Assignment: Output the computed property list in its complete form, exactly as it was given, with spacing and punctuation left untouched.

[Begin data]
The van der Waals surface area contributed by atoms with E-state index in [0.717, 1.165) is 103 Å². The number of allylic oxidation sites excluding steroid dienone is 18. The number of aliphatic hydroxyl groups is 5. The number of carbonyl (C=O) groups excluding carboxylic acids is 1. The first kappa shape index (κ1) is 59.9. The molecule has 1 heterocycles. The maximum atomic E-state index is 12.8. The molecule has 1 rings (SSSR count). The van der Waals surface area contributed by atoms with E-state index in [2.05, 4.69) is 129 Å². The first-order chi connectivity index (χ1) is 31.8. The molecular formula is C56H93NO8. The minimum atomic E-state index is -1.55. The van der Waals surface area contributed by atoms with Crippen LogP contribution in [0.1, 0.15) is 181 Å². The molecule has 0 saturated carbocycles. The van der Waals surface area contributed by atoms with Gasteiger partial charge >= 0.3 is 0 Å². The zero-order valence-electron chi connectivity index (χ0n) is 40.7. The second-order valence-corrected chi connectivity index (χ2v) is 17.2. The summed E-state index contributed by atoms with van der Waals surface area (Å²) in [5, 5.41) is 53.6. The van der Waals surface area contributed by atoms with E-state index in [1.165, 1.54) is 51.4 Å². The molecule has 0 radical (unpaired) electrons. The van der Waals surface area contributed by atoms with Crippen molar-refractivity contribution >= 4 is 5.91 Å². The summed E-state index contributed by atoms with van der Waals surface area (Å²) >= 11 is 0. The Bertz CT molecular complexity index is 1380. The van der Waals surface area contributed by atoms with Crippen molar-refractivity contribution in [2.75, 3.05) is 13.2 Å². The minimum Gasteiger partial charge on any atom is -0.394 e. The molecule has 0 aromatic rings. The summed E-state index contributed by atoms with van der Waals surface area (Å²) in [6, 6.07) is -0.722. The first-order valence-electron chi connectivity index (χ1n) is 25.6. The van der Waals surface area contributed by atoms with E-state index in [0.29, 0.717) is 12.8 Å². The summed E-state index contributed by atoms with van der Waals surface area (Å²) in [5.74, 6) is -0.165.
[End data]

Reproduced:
The van der Waals surface area contributed by atoms with E-state index in [0.717, 1.165) is 103 Å². The number of allylic oxidation sites excluding steroid dienone is 18. The number of aliphatic hydroxyl groups is 5. The number of carbonyl (C=O) groups excluding carboxylic acids is 1. The first kappa shape index (κ1) is 59.9. The molecule has 1 heterocycles. The maximum atomic E-state index is 12.8. The molecule has 1 rings (SSSR count). The van der Waals surface area contributed by atoms with E-state index in [2.05, 4.69) is 129 Å². The first-order chi connectivity index (χ1) is 31.8. The molecular formula is C56H93NO8. The minimum atomic E-state index is -1.55. The van der Waals surface area contributed by atoms with Crippen LogP contribution in [0.1, 0.15) is 181 Å². The molecule has 0 saturated carbocycles. The van der Waals surface area contributed by atoms with Gasteiger partial charge >= 0.3 is 0 Å². The zero-order valence-electron chi connectivity index (χ0n) is 40.7. The second-order valence-corrected chi connectivity index (χ2v) is 17.2. The summed E-state index contributed by atoms with van der Waals surface area (Å²) in [5, 5.41) is 53.6. The van der Waals surface area contributed by atoms with E-state index in [1.165, 1.54) is 51.4 Å². The molecule has 0 radical (unpaired) electrons. The van der Waals surface area contributed by atoms with Crippen molar-refractivity contribution >= 4 is 5.91 Å². The summed E-state index contributed by atoms with van der Waals surface area (Å²) >= 11 is 0. The Bertz CT molecular complexity index is 1380. The van der Waals surface area contributed by atoms with Crippen molar-refractivity contribution in [2.75, 3.05) is 13.2 Å². The minimum Gasteiger partial charge on any atom is -0.394 e. The molecule has 0 aromatic rings. The summed E-state index contributed by atoms with van der Waals surface area (Å²) in [6, 6.07) is -0.722. The first-order valence-electron chi connectivity index (χ1n) is 25.6. The van der Waals surface area contributed by atoms with E-state index in [0.29, 0.717) is 12.8 Å². The summed E-state index contributed by atoms with van der Waals surface area (Å²) in [5.74, 6) is -0.165.